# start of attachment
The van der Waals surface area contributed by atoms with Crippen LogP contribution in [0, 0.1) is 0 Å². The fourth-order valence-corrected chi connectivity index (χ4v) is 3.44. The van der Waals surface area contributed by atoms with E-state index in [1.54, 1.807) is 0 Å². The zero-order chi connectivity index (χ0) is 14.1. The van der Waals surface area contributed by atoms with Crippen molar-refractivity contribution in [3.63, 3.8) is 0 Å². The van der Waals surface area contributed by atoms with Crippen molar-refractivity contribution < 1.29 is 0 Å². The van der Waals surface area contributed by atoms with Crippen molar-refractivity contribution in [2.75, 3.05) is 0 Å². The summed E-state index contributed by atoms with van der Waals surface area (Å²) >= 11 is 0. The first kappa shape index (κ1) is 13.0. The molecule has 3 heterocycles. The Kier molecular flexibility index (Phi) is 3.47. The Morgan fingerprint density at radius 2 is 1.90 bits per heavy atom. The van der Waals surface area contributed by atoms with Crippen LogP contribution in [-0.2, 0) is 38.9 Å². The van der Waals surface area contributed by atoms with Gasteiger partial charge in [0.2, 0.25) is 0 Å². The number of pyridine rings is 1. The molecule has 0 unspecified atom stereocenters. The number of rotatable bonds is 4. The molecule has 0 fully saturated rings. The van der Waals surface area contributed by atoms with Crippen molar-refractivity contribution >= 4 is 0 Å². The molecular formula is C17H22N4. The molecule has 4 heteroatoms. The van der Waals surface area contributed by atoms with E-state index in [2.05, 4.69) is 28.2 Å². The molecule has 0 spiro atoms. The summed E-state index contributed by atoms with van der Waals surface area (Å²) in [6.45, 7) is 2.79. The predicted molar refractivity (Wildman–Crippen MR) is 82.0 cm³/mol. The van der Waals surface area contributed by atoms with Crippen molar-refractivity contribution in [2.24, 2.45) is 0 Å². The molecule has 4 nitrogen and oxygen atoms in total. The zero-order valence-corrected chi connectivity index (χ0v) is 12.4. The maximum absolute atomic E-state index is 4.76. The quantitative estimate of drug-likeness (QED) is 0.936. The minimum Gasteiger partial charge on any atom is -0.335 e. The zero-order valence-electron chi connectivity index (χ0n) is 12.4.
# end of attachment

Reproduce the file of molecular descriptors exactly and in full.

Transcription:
The van der Waals surface area contributed by atoms with Crippen LogP contribution in [0, 0.1) is 0 Å². The fourth-order valence-corrected chi connectivity index (χ4v) is 3.44. The van der Waals surface area contributed by atoms with E-state index in [1.54, 1.807) is 0 Å². The zero-order chi connectivity index (χ0) is 14.1. The van der Waals surface area contributed by atoms with Crippen molar-refractivity contribution in [3.63, 3.8) is 0 Å². The van der Waals surface area contributed by atoms with Crippen molar-refractivity contribution < 1.29 is 0 Å². The van der Waals surface area contributed by atoms with Crippen molar-refractivity contribution in [2.75, 3.05) is 0 Å². The summed E-state index contributed by atoms with van der Waals surface area (Å²) >= 11 is 0. The first kappa shape index (κ1) is 13.0. The molecule has 3 heterocycles. The Kier molecular flexibility index (Phi) is 3.47. The Morgan fingerprint density at radius 2 is 1.90 bits per heavy atom. The van der Waals surface area contributed by atoms with Crippen LogP contribution in [-0.2, 0) is 38.9 Å². The van der Waals surface area contributed by atoms with Gasteiger partial charge in [0.2, 0.25) is 0 Å². The number of pyridine rings is 1. The molecule has 0 unspecified atom stereocenters. The number of rotatable bonds is 4. The molecule has 0 fully saturated rings. The van der Waals surface area contributed by atoms with Crippen molar-refractivity contribution >= 4 is 0 Å². The molecular formula is C17H22N4. The molecule has 4 heteroatoms. The van der Waals surface area contributed by atoms with E-state index in [2.05, 4.69) is 28.2 Å². The molecule has 0 spiro atoms. The summed E-state index contributed by atoms with van der Waals surface area (Å²) in [6.45, 7) is 2.79. The predicted molar refractivity (Wildman–Crippen MR) is 82.0 cm³/mol. The van der Waals surface area contributed by atoms with Crippen molar-refractivity contribution in [2.24, 2.45) is 0 Å². The molecule has 4 nitrogen and oxygen atoms in total. The zero-order valence-corrected chi connectivity index (χ0v) is 12.4. The maximum absolute atomic E-state index is 4.76. The quantitative estimate of drug-likeness (QED) is 0.936. The minimum Gasteiger partial charge on any atom is -0.335 e. The zero-order valence-electron chi connectivity index (χ0n) is 12.4.